June 22, 2011
A government’s fund balance represents savings that it has accumulated and is an important indicator of fiscal health. Previously this blog compared the fund balance levels and policies of the nine Chicago area local governments whose budgets the Civic Federation analyzes. This blog entry compares Chicago with a group of thirteen large U.S. cities that have also been the recent subject of analysis by the Pew Charitable Trusts’ Philadelphia Research Initiative.
The Government Finance Officers Association (GFOA) recommends that governments maintain unrestricted fund balance in their general fund of no less than two months of regular general fund operating revenues or regular general fund operating expenditures, which is approximately 17%. The GFOA statement adds that each unit of government should adopt a formal policy that considers its own specific circumstances and that a smaller fund balance ratio maybe appropriate for the largest governments.
The following chart outlines the unreserved general fund balance level of thirteen cities from FY2006 to FY2010 as a ratio of expenditures. It is important to be aware that the fund structure and use of the general fund can differ significantly amongst local units impacting the fund balance ratios. For example, some governments transfer out significant amounts of general fund resources to subsidize other governmental funds, which would not be accounted for as expenditures. The mix of services provided under the general fund also differs greatly. For example, in New York City schools are funded from the general fund whereas in Chicago they are funded in a legally separate unit of government.
In FY2006 the fund balance levels ranged from a negative balance of 12.3% in Detroit to a high of 42.0% in Atlanta. The average fund balance level was 15.3%, which is within the range of the GFOA standard. Chicago had the third lowest level in FY2006 at 0.92%. There was a significant change over the five-year period with the average fund balance level declining to 6.9% in FY2010. Three of the cities have not yet reported their FY2010 fund balance data. Detroit continued to have the lowest level in FY2010 with a fund balance deficit of 14.6%, while Boston gained the distinction of having the highest level at 27.7%. Chicago has not yet reported their FY2010 fund balance, but the City kept the rank of third lowest in FY2009.
While there was a clear downward trend in average fund balance for this group of cities in total, some cities experienced somewhat different patterns. For instance, the fund balance of Atlanta and Seattle had significant fluctuations. Atlanta has had considerable variations in general fund expenditures and it also transfers out resources to its capital fund, which may have contributed to the large changes. Kansas City and Columbus experienced slight improvements in fund balance between FY2009 and FY2010 after previous declines. Detroit continued to have a deficit in FY2010, but the size of the deficit shrank from the previous year.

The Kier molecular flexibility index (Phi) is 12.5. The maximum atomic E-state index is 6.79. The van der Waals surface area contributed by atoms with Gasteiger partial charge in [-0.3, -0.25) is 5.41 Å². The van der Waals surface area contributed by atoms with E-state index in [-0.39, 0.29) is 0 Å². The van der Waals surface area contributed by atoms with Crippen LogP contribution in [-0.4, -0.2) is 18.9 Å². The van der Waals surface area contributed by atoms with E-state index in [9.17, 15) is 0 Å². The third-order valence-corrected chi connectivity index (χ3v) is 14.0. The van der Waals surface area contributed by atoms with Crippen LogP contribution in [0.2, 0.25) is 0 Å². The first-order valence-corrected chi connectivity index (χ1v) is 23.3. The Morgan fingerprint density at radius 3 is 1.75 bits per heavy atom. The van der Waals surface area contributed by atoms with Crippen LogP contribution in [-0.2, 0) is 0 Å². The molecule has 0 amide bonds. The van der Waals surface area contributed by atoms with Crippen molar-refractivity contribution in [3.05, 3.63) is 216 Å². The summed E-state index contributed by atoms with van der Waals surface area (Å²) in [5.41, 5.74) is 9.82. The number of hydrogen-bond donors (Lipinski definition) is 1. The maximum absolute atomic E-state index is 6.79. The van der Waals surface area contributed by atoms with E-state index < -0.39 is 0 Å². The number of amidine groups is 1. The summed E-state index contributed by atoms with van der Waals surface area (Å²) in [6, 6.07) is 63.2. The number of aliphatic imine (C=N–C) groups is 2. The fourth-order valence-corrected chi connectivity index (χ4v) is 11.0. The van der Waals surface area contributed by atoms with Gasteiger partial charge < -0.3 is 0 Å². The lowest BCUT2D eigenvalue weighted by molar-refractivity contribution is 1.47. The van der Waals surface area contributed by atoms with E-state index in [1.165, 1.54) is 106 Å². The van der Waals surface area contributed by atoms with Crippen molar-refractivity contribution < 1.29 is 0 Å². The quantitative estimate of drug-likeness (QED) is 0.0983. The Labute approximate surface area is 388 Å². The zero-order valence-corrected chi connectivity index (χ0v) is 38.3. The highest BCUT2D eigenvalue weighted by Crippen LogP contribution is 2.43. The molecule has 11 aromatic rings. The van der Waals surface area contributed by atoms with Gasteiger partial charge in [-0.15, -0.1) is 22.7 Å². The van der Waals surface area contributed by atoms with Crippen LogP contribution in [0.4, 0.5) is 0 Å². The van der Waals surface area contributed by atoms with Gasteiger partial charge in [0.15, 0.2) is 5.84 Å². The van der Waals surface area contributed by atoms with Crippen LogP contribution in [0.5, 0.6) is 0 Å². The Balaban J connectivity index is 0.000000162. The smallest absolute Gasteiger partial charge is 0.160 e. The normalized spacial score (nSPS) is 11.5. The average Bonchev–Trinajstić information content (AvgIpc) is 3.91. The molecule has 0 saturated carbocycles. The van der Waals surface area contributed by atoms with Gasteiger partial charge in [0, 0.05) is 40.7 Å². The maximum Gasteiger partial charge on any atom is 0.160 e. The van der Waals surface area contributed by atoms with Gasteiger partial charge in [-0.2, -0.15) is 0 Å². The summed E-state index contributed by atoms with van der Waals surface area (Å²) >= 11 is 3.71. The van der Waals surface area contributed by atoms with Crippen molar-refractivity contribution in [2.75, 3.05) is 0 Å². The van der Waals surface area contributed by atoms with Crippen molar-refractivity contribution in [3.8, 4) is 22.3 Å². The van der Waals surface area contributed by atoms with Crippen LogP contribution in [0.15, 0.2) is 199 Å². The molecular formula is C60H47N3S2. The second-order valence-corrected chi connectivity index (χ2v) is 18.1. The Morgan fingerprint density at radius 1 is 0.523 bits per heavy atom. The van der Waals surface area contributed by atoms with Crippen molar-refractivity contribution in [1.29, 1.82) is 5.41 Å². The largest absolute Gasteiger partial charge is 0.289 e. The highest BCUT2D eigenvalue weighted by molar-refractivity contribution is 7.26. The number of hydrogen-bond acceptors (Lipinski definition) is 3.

For FY2009 Chicago had only a nominal unreserved general fund balance equal to 0.09% of general fund expenditures. Not considered in this analysis are legally restricted asset lease reserves held in a separate fund which the City has also been depleting. This extremely low level of fund balance is an indicator of fiscal distress. New York had a slightly better, but still low fund balance level. However, it has much larger general fund expenditures ($57.9 billion versus Chicago’s $3.0 billion in FY2009), which allows more flexibility for a smaller balance and it has had a much more stable ratio.
The next chart presents the fund balance changes for the three largest U.S. cities in dollars instead of as a ratio. Chicago experienced the largest monetary decline in fund balance, decreasing 90.1% over the four years for which data is available. Los Angeles also declined significantly, falling 44.6% in five years. New York’s fund balance increased slightly despite a slight decline in its ratio because the balance did not grow as fast as expenditures.
Overall the analysis indicates a significant deterioration of fund balance over the past five years among the 13 municipal governments, with a few units beginning to recover some of the lost balances in FY2010. The City of Chicago generally compares poorly to the other cities, ranking near the bottom in terms of its current fund balance ratio and in its trend over time.